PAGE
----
Dr. Saint Jean, Dr. Saint Jean, I think he is dead…….. I think he is dead!
My heart sank when I heard these words; I remember the day very well. It was a beautiful morning. I had recently moved to Charlotte and had been working as an associate in a dental practice in town. I was in the middle of preparing a crown for a not very cooperative patient. The practice had about 8 people on staff at any time plus the owner and me in addition to patients in operatories and waiting area.
I was trying to figure out who had died.
The assistant ran into the operatory, she looked shaken; I dropped everything and followed her to one of the operatory, which was seldom used, because it was a little out of the way and occasionally used as a storage room. There, I saw a young man with his upper body hanging over the armrest of the dental chair, he looked very pale, but more importantly he was unconscious.
I had never seen him before and was unaware that he had been in this room or how long he had been there. Thankfully I had recently renewed my “Emergency in the Dental Office” training, which kick in and aided by the staff we were able to revive him before the arrival of EMT who showed up with remarkable promptitude, less than 10 minutes after they were called.
A review of his medical history form the patient file did not reveal any health issue or allergies, which was what I initially thought was the cause of his discomfort; He had been given a shot of local anesthetic (3.4 cc of lidocaine 2% with 1:100,000 epinephrine) to prepare him for the planned emergency treatment.
However when we brought in his female companion in the room to gather more information, we learned that he suffered from a heart condition named Torsade de Pointes, which is a rare and distinctive form of arrhythmia (irregular heart beat) characterized by a gradual change in the amplitude and twisting of the QRS complexes around the isoelectric line. Torsade de pointes, is also associated with a fall in blood pressure in the arteries, which can cause the subject to lose conscience (syncope).
The condition usually is self limiting and ends spontaneously; but frequently recurs and may degenerate into ventricular fibrillation, which will lead to sudden death if not medically addressed. In light of the established diagnosis, the EMT staff was able to stabilize the patient who was then carted out to one of the local hospital for observation.
I am quite confident that most of this episode could have been prevented had the patient been upfront and honest about his condition and he never would have been given epinephrine, which probably exacerbated his condition and pushed him into a crisis situation where he could have lost his life.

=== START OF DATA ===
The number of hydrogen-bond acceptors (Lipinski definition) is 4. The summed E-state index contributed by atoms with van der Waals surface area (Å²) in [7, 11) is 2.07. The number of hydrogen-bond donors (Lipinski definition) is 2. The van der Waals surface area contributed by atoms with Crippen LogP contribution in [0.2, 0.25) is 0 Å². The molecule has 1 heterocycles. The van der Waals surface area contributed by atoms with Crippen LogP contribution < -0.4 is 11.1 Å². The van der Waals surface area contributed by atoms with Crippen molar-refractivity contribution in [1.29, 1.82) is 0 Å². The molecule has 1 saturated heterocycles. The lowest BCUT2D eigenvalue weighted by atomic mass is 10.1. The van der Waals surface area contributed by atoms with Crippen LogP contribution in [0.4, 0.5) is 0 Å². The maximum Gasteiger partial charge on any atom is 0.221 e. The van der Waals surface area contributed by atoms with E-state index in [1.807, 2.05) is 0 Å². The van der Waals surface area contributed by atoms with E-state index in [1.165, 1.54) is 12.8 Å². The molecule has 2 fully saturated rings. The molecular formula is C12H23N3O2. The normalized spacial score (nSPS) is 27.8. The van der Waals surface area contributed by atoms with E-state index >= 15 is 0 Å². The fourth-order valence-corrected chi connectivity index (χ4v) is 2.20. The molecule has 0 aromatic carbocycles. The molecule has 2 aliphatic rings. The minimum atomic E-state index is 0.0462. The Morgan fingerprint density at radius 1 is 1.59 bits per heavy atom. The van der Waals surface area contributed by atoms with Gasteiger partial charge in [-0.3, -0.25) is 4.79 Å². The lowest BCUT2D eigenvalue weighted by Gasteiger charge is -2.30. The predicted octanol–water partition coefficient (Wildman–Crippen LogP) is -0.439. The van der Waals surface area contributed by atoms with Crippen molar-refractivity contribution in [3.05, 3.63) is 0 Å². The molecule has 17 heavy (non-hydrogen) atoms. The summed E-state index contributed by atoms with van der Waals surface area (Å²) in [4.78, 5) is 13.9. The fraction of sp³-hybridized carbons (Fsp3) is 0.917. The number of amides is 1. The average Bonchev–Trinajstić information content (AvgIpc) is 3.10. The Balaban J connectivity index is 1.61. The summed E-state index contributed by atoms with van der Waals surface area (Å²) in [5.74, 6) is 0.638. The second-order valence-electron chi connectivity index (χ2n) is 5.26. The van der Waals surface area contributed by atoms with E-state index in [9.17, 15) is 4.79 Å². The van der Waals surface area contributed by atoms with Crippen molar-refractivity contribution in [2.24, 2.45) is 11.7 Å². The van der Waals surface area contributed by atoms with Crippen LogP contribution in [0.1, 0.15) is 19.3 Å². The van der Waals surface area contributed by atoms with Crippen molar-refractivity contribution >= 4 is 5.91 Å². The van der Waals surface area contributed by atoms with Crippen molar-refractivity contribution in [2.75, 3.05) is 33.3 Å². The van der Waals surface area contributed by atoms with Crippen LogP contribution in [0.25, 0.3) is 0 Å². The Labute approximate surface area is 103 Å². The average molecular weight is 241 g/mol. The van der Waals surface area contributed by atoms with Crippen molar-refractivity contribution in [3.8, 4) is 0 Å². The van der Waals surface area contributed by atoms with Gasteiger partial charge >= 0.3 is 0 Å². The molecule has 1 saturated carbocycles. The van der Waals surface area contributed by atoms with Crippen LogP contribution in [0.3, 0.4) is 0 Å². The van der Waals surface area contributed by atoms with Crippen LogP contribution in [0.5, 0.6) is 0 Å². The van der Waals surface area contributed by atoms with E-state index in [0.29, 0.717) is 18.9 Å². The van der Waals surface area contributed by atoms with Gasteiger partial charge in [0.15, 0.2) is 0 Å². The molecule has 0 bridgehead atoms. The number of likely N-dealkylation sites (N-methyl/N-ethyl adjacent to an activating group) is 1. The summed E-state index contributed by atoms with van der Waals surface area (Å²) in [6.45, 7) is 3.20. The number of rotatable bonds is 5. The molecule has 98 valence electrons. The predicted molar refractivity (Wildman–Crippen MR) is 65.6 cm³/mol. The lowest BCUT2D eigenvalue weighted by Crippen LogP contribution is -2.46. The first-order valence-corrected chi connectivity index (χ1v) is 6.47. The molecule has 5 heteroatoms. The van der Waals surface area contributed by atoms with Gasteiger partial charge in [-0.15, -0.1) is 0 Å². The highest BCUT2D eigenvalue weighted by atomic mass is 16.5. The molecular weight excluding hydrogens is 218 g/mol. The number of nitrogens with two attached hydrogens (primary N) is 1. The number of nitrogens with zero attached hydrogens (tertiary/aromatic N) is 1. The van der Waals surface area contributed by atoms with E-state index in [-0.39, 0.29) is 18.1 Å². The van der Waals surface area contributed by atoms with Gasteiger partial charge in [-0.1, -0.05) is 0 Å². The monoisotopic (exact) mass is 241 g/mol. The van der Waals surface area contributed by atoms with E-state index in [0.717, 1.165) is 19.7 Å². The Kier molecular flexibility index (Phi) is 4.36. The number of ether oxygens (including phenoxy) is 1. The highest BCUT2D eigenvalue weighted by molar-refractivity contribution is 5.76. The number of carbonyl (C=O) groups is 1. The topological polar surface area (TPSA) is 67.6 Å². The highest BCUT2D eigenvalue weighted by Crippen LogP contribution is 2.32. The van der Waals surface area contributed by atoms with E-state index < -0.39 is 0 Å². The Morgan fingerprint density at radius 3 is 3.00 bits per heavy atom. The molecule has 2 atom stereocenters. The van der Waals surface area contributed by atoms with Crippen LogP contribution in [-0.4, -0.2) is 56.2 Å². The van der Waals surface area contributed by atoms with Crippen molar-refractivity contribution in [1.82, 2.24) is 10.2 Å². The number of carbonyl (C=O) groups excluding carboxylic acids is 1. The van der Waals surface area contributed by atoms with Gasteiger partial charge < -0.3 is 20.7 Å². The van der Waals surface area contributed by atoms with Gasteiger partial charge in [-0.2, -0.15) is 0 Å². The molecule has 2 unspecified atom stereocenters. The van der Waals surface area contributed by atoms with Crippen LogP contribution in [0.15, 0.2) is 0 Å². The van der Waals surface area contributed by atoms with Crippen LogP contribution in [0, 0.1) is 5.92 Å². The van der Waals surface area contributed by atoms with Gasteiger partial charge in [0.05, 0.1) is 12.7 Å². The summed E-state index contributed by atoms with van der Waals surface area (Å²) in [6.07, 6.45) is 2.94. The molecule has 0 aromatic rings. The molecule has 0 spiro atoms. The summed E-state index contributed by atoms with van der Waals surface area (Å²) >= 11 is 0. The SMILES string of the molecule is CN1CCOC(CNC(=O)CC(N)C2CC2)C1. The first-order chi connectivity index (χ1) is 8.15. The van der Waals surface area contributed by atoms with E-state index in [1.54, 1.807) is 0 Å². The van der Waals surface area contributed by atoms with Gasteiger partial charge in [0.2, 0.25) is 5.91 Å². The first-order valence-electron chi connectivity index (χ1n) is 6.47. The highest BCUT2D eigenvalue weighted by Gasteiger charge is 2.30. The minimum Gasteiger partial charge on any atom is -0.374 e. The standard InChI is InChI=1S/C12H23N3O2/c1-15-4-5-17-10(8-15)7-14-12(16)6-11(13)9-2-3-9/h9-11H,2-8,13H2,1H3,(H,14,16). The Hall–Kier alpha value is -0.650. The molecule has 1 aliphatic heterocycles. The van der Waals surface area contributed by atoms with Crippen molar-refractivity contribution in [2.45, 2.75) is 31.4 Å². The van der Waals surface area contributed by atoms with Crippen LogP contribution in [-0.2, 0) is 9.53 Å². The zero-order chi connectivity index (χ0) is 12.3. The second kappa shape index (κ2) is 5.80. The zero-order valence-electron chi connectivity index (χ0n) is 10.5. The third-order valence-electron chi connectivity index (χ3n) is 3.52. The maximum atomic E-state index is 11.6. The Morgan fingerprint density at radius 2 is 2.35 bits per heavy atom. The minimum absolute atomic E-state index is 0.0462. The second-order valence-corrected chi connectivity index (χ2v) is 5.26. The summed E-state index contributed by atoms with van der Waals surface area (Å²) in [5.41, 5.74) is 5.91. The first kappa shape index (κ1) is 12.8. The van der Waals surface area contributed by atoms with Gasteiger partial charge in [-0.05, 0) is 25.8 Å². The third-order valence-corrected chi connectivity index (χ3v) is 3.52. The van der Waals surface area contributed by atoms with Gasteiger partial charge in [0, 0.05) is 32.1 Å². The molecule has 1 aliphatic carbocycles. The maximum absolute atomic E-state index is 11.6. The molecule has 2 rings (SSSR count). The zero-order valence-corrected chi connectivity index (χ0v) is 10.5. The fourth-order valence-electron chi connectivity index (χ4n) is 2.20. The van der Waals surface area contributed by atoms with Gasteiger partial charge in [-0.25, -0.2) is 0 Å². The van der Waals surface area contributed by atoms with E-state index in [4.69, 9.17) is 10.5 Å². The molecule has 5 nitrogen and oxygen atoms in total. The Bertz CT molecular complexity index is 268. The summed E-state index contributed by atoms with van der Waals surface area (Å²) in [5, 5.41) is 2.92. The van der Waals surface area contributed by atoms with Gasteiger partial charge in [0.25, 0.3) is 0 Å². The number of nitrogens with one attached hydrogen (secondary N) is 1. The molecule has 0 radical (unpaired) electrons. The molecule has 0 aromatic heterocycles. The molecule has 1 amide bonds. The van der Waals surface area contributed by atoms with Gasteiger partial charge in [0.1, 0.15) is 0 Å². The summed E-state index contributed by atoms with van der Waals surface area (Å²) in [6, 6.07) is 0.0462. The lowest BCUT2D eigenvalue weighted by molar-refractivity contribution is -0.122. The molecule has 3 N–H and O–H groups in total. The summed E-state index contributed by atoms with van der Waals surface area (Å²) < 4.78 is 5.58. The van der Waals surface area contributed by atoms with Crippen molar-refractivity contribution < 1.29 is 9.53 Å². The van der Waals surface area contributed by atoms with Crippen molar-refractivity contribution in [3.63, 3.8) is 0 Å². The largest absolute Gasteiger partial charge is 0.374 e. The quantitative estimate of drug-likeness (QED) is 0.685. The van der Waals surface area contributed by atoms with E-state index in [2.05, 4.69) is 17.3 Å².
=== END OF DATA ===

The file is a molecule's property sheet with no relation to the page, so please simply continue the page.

The main reason of the medical history form in the dental office is to gather information (past or present) about the health of a patient who is seeking care at a dental practice. Its main purpose is to help the practitioner in preparing a custom treatment plan for the patient, based on the health information gathered. Armed with this information, a practitioner can stage a plan for treating patient dental ailments without putting in jeopardy his/her general health.
According to the US government census, almost half of American take at least one prescription medication, and one in 6 American take 3 or more medication. These medications have both therapeutic and side effects which can negatively react with some of the product used in dentistry.
In addition conditions known or unknown by the patient can influence and be affected by our dental products or procedures if proper precautions are not taken. Sharing your health information with your dentist is the safest way to ensure your dental needs are being properly addressed with safety in mind. Most dental procedure have an invasiveness component. The most common is, quite often, a shot in order to control pain, which is still one of the main reason some visit the dentist.
Moreover, some health conditions have well known oral issues; just as the medication used to treat these conditions. Cancer patient in chemo or radiotherapy experience well documented oral side effects, but without that bit of information the dental side effects may be mistaken for other problems, such as meth mouth, bulimia, etc.
The experience of that day reinforced what I had learned in school about the importance of the medical history and I always verify it myself by quizzing the patient to be sure it is complete and correct. Next time you are visiting a dentist, please take a minute to ensure your medical history is up to date and the information is correct. It could be a life saving minute.